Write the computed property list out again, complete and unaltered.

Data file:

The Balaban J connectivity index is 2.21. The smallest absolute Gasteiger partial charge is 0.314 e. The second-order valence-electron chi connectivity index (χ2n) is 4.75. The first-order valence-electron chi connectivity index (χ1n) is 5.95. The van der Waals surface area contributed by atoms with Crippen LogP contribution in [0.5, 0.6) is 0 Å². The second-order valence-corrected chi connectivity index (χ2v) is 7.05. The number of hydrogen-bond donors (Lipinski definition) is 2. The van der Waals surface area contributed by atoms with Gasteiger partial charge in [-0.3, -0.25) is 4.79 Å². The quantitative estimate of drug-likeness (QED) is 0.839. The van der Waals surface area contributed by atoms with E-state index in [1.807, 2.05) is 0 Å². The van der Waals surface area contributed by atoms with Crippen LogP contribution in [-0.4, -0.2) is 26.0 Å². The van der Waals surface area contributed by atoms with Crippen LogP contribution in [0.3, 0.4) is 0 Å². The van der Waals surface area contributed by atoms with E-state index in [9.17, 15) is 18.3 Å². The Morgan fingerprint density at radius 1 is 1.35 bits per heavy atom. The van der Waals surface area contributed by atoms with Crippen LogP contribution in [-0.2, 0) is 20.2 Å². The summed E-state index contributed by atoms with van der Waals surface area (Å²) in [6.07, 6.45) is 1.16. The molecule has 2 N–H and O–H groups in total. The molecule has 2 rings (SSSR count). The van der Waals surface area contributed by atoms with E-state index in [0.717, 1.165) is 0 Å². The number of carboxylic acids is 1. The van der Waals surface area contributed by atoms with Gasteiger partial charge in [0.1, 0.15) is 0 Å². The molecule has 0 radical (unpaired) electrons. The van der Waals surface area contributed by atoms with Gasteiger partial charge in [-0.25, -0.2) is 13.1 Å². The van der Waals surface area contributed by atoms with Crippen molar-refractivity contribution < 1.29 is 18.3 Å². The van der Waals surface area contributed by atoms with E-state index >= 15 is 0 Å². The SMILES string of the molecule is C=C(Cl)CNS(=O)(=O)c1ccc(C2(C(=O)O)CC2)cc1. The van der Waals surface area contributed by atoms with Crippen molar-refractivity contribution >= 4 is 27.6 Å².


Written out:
The Balaban J connectivity index is 2.21. The smallest absolute Gasteiger partial charge is 0.314 e. The second-order valence-electron chi connectivity index (χ2n) is 4.75. The first-order valence-electron chi connectivity index (χ1n) is 5.95. The van der Waals surface area contributed by atoms with Crippen LogP contribution in [0.5, 0.6) is 0 Å². The second-order valence-corrected chi connectivity index (χ2v) is 7.05. The number of hydrogen-bond donors (Lipinski definition) is 2. The van der Waals surface area contributed by atoms with Gasteiger partial charge in [-0.3, -0.25) is 4.79 Å². The quantitative estimate of drug-likeness (QED) is 0.839. The van der Waals surface area contributed by atoms with E-state index in [1.807, 2.05) is 0 Å². The van der Waals surface area contributed by atoms with Crippen LogP contribution in [-0.4, -0.2) is 26.0 Å². The van der Waals surface area contributed by atoms with Crippen LogP contribution in [0.3, 0.4) is 0 Å². The van der Waals surface area contributed by atoms with E-state index in [9.17, 15) is 18.3 Å². The Morgan fingerprint density at radius 1 is 1.35 bits per heavy atom. The van der Waals surface area contributed by atoms with Crippen LogP contribution in [-0.2, 0) is 20.2 Å². The summed E-state index contributed by atoms with van der Waals surface area (Å²) in [6.07, 6.45) is 1.16. The molecule has 2 N–H and O–H groups in total. The molecule has 2 rings (SSSR count). The van der Waals surface area contributed by atoms with E-state index in [0.717, 1.165) is 0 Å². The number of carboxylic acids is 1. The van der Waals surface area contributed by atoms with Gasteiger partial charge in [0.1, 0.15) is 0 Å². The molecule has 0 radical (unpaired) electrons. The van der Waals surface area contributed by atoms with Gasteiger partial charge in [-0.25, -0.2) is 13.1 Å². The van der Waals surface area contributed by atoms with Crippen molar-refractivity contribution < 1.29 is 18.3 Å². The van der Waals surface area contributed by atoms with E-state index >= 15 is 0 Å². The SMILES string of the molecule is C=C(Cl)CNS(=O)(=O)c1ccc(C2(C(=O)O)CC2)cc1. The van der Waals surface area contributed by atoms with Crippen molar-refractivity contribution >= 4 is 27.6 Å².